What’s Love Got to Do With It? Review

Reviews Films




I’m not too sure about you, but it has been a very long time since I thoroughly enjoyed a modern rom-com, but What’s Love Got to Do with It? certainly broke that streak. What’s Love’s director Shekar Kapur takes a clichéd rom-com formula and many over-done tropes, that have historically centred on white characters, and attempts to reframe them for a modern multicultural audience. While at times audiences might find themselves cringing at the stereotypical dialogue (and maybe bored by the predictability of the storyline) the heartfelt performances and unique narrative make it a standout of its genre. 

The relatability of the storyline comes from the lived experience of its author Jemima Khan, whose insight comes from marrying a Muslim man and living in Pakistan, as well as raising children between London and Lahore. In What’s Love this intercultural tension is between two friends who have grown up on the same street in London, but in vastly different worlds. Zoe (Lily James) grows up in a ‘typical’ white family, and has made her way as a successful documentary film-maker, who is now looking for her next project. Her childhood best friend Kaz has grown up in a ‘typical’ UK Pakistani family, become a doctor and is now asking his parents to arrange the next step of his life – marriage. Their worlds collide when Zoe, facing rejection for all her more serious documentary ideas, decides that her bestie Kaz’s ‘bizarre’ and ‘outdated’ quest for a parentally picked partner would make the perfect light and heartwarming subject for her next film. Little do they know where this might lead them. 

The story unfurls before in an almost predictable way – Zoe interviews Kaz about his motives behind the ‘assisted’ marriage, and as he sprukes the benefits of this arrangement, Zoe questions not only his future marriage, but the validity of marriage in general. Aside from her moments interviewing Kaz we see Zoe fumble through various hook-ups and potential fairytale relationships, all to come continually crashing down as they do not meet up to her expectations. Eventually we follow the pair (and their families) to Lahore where Kaz meets his match Maymouna (Sajal Ali). These parts of the story are all very cliche and repetitive – it’s almost a modern version of When Harry Met Sally with an attempt at the gritty reality popularised by the likes of Fleabag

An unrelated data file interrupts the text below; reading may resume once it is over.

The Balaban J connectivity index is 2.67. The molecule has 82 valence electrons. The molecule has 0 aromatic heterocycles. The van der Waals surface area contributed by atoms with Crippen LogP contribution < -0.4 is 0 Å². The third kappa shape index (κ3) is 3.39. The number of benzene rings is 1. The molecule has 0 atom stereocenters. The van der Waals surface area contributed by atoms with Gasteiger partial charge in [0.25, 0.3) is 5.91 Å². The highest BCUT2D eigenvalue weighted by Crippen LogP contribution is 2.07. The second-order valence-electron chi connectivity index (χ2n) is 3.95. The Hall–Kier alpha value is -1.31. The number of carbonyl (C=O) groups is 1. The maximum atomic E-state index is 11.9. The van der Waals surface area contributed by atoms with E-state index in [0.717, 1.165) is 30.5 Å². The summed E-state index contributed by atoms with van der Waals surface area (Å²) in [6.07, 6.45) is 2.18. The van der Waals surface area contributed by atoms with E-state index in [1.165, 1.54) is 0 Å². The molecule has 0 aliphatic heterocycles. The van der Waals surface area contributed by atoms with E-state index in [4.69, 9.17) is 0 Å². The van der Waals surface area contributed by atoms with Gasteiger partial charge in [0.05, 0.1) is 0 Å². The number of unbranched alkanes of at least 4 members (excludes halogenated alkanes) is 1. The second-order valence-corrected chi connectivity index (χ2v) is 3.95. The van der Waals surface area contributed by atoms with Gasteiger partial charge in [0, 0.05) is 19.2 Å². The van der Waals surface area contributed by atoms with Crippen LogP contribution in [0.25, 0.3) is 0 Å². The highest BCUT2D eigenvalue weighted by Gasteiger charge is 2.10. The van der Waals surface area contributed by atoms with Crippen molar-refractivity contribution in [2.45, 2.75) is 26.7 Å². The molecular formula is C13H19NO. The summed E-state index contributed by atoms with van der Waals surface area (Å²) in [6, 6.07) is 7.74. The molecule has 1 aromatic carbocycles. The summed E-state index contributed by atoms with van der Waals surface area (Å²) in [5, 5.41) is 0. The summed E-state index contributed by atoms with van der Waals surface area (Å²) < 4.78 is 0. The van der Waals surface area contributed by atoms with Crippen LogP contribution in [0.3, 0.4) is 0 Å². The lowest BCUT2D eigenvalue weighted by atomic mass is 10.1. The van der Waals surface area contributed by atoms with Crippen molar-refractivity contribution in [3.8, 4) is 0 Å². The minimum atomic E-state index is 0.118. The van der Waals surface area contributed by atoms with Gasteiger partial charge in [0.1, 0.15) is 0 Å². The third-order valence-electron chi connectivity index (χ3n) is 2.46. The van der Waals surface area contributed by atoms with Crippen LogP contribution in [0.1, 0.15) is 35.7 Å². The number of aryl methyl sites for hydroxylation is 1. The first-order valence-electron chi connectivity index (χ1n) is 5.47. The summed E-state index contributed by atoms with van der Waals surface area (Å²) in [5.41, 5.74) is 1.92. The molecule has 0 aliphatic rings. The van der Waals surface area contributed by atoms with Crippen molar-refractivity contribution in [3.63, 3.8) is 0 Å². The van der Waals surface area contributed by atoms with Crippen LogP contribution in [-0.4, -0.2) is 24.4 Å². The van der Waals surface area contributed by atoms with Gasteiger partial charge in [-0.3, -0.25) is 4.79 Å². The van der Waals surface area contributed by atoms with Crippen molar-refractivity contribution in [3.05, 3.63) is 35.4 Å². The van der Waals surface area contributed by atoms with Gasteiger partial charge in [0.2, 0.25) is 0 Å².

While What’s Love can feel at times like a remix of every rom-com Working Title has already produced, there are two things that set it apart. First is the performances from the two family matriarchs: Aisha Khan (Shabana Azmi) and Cath (Emma Thompson). Thompson’s performance is uncharacteristically cringe worthy, but does a great job at capturing the essence of a well-meaning ‘ally’ as she tries her best to relate to her Pakistani neighbours. She is constructed in opposition to the reserved Shabana Azmi, who’s nuanced performance paints us a portrait of a woman who balances between tradition and modernity – between preserving culture and doing what is best for her family. 

The second element of this film that makes it feel far more impactful, is the way that it dissects how the Khan family walks between two worlds – the expectations of modern British society and the values that run deep in their cultural heritage. While the way that Kapur navigates this on screen will certainly bring you to tears. 

What’s Love Got to Do with It? isn’t perfect – it’s cliché and stands back from any profound statements on love, assisted or otherwise. It is however a lovely rumination on the interplay of culture, values and love in our modern multicultural world.